Boosting Human Capital for the 21st century

Boosting Human Capital for the 21st century

The Tavistock Institute team talk about a project designed to help low-skilled jobseekers train for future employment.

Boosting Human Capital for the 21st century, (BHC21), is a project that aims to help low-skilled jobseekers train for future employment through developing their technical skills so facilitating their entry into industrial / manufacturing enterprises.  Boosting human capital involves working with people to improve their knowledge and skills, including their quality of social interaction, wellbeing, motivations, and future plans and ambitions.

The EU-funded BHC21 project covers three countries — France, Belgium and the United Kingdom — and uses innovative learning technologies and individual, family and group support interventions to prepare trainees for their future employment. By ‘innovative learning technologies’, we mean a broad spectrum of technologies such as gaming, virtual reality, augmented reality, e-learning and group support. We continue to research these innovative technologies in real-time.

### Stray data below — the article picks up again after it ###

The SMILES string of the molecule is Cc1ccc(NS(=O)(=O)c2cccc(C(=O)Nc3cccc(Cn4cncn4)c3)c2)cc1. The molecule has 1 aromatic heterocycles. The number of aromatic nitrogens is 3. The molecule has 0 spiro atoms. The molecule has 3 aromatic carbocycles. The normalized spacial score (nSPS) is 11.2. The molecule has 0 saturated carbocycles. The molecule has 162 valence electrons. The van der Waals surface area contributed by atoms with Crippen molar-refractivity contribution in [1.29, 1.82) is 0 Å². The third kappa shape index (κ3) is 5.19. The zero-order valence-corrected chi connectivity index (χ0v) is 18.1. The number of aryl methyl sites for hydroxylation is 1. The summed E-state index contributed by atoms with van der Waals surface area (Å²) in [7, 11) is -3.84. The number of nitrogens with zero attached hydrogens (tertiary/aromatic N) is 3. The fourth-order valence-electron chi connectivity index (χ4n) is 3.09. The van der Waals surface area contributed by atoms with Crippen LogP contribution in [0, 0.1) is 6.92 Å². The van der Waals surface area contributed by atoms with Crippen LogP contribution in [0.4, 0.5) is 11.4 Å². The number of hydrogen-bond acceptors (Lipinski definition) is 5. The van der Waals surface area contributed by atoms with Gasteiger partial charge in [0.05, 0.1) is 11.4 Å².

The BHC21 programme is designed for low-skilled people whose needs were not met through traditional educational and developmental opportunities. The manufacturing industry is varied so not every technology works for every training. BHC21 works with different industries and different industry needs. Flanders focuses on the food industry; France (Hauts-de-France) and the UK (Kent) focus on the engineering sector and machine-building.

The innovative learning technologies have been tested in all three countries and have provided useful insights:

  • we learned about the characteristics of our cohort memberships: their motivations, self-confidence, training needs, strengths and weaknesses and future plans;
  • we learned about the benefits and limitations of innovative learning technologies;
  • we got useful feedback from trainers, mentors and supervisors on their experiences of working with low-skilled people, using innovative learning technologies.

In the recording of the talk, you will hear more about the BHC21 project and the opportunities and challenges of working with low-skilled trainees. We describe the tools that were used to collect quantitative and qualitative data from the training.

Recording of the talk


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